It’s funny how cars fall from grace. A few years back the Corsa VXR was the boy racer, hot hatch of choice. Now, you rarely see them.
That crown has been stolen by the all-conquering Fiesta ST. But in fifth generation guise is this VXR any good?
You still get a turbo charged 1.6 litre engine, nowadays making 202 BHP and 245 Nm of torque. There’s a 5 second overboost function that beefs this up to 280Nm. 0-60 takes 6.5 seconds.
Vauxhall also fitted the highly rated Koni Frequency Selective Damping (FSD) shocks in this latest model. They change their damping forces on the fly to maintain ride quality at lower speeds.
Our test model had the £2,400 ‘Performance Pack’ fitted. This gives a Drexler limited slip diff between the front wheels, enlarged 330mm Brembo front disks and 18” alloys fitted with Michelin Pilot Supersport tyres along with further revised damper settings.
Even though the Corsa VXR starts from £19,245, this one had all the options…making it a costly £24,205.
As we’ve said before, this generation Corsa is a slight evolution in terms of design, but we’re seeing that from all the manufacturers these days. Things get tweaked and that’s about it.
This VXR has a more aggressive front end thanks to the bonnet cut out, and long gone is the central tailpipe. You now get two sticky out ones and a wide rear diffuser.
It’s not in your face, just enough to let you know there’s a bit of performance lurking.
The optional ‘Carbon Pack’ adds mirror caps and a carbon front grille…although just underneath that you can see black foam running all the way across the bumper. That’s a bit crap.
Now the last time I drove a VXR Corsa it was a Clubsport edition. Fitted with the Drexlar LSD it was a battle to keep it going straight whenever you added power.
Thankfully, the new Koni dampers, or some other magic adjustment has sorted this out no end. You can actually get on the power with negligible wheel tug. This ‘lil hatch pulls strongly out of, and even through corners. Allowing you to get on the power super early.
Once it hooks in you really feel like the inside wheel is magnetically locked to the tarmac. Match that with the ultra-sticky Supersports, and in the dry you’re super human.
Chassis setup is also sweet. There’s that balance of lightness and power that older hot hatches used to have. You can play with the Corsa. Lifting off and turning in will bring the back end round nicely. Get on the power again and everything sorts itself out. It’s a hot hatch wet dream.
Steering is tight and spring-like in the way it will snap back to centred. Vauxhall have nailed the balance between fine weighting and a crisp clean turn in. The lack of torque steer is a massive improvement over the abomination that was the Clubsport.
A free revving engine is what you need in a hot hatch, Vauxhall haven’t disappointed here. Ferocity is felt right up until the red line, with no noticeable turbo lag. This little VXR is like a rabid dog, straying to get off the leash whenever the chance occurs.
0-62 is achievable in 6.8 seconds, which is quicker than the last gen Fiesta ST, but .3 of a second slower than the Peugeot 208 GTi by Peugeot Sport.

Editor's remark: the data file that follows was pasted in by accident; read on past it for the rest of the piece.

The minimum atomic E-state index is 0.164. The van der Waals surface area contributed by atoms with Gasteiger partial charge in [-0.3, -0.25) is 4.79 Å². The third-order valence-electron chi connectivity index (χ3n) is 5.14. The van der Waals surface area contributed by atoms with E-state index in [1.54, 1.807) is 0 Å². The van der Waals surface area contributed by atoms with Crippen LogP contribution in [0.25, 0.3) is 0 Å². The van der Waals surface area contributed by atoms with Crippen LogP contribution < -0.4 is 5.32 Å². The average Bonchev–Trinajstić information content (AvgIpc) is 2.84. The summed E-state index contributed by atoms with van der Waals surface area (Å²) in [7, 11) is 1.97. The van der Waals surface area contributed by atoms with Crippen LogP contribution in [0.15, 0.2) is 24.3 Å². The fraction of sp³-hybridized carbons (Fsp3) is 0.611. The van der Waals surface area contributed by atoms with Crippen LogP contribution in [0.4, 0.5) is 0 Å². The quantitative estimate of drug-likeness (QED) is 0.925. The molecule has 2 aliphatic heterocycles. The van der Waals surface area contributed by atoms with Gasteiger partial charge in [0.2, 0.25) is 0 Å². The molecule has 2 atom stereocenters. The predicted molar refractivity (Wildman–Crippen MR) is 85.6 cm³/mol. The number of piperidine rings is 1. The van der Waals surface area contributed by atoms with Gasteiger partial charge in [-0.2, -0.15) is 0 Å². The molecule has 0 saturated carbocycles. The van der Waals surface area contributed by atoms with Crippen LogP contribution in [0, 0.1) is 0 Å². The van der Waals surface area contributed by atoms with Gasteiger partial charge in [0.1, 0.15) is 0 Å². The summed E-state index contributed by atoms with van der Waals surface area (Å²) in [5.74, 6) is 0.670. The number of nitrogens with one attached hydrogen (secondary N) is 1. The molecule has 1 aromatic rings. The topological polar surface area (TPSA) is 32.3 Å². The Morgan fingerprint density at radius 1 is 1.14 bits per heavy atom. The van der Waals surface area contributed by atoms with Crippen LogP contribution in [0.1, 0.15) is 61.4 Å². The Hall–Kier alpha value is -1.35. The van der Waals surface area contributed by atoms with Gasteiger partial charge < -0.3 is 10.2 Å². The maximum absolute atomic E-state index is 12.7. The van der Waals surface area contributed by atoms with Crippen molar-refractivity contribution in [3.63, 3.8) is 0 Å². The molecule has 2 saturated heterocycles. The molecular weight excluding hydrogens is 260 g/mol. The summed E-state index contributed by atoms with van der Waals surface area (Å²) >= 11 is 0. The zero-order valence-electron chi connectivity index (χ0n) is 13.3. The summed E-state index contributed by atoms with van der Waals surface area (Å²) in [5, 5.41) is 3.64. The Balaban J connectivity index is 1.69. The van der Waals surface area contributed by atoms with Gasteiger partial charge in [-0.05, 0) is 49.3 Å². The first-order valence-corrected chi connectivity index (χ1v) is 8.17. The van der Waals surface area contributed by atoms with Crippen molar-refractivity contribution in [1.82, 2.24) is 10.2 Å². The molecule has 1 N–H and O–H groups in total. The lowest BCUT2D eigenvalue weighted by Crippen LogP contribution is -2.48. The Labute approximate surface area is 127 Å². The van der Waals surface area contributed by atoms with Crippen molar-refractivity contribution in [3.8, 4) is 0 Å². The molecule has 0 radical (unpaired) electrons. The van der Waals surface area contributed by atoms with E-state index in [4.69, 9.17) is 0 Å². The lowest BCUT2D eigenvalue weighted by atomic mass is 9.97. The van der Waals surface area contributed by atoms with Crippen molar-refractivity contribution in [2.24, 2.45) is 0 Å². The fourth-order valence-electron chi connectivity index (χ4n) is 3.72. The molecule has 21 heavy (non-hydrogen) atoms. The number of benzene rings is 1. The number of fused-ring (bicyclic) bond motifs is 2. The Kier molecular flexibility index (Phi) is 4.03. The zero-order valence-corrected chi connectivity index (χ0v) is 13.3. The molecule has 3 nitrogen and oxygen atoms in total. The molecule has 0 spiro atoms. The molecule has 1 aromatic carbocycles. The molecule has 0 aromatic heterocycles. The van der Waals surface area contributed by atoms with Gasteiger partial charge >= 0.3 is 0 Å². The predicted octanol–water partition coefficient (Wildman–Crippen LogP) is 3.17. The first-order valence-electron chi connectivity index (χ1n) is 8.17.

Switching cogs is also a delight, with a short and accurate throw being an improvement over fast Corsa’s of yesteryear. However, it still can’t quite match the ST in terms of that mechanical, connected sensation.
Inside you’ll find a pair of huge Recaro racing seats. Proper hot hatches should have big seats fitted. Box tick.
The infotainment screen is nicely laid out and relatively easy to use, with basic dial heating controls situated below. There’s no need for fussy climate control in a car of this ilk.
You’ll find a few choice luxuries though courtesy of heated seats and steering wheel. Our car also had the Technical Pack fitted which includes collision alert, traffic sign recognition, lane departure warning and darkening mirrors all-round.
As standard the VXR comes with OnStar, an ‘always on’ linked system that can alert Vaux if you’re involved in a crash. It will then send your location, details on what systems have been set off in the car (which airbags) and will connect live to a call centre where an agent will ask if you’re OK and in need of assistance.
OnStar also brings with it connected car capabilities via the MyVauxhall app. With it you can view the cars status, lock/unlock doors, locate the car as well as flash the lights and beep the horn. You can also send sat-nav directions to your vehicle, handy. Oh, and there’s Wi-Fi too.
A quick mention to boot space, it’s something we haven’t noticed on the normal Corsa.
But Vauxhall have fitted the tyre compressor into the right hand side above the wheel arch and a first aid kit in the left hand. Leaving far more usable space than you’d normally have in a little hatchback.
Although the Corsa VXR seems to be suffering from a popularity problem in the last few years, it’s apparent this latest model brings a hell of a lot to the hot hatch table.
In terms of engagement it’s right up there with the best. The Performance Pack is a costly option, but well worth it if you’re a serious enthusiast.
But at nearly £25k with all the goodies, the VXR is looking a little on the pricey side these days.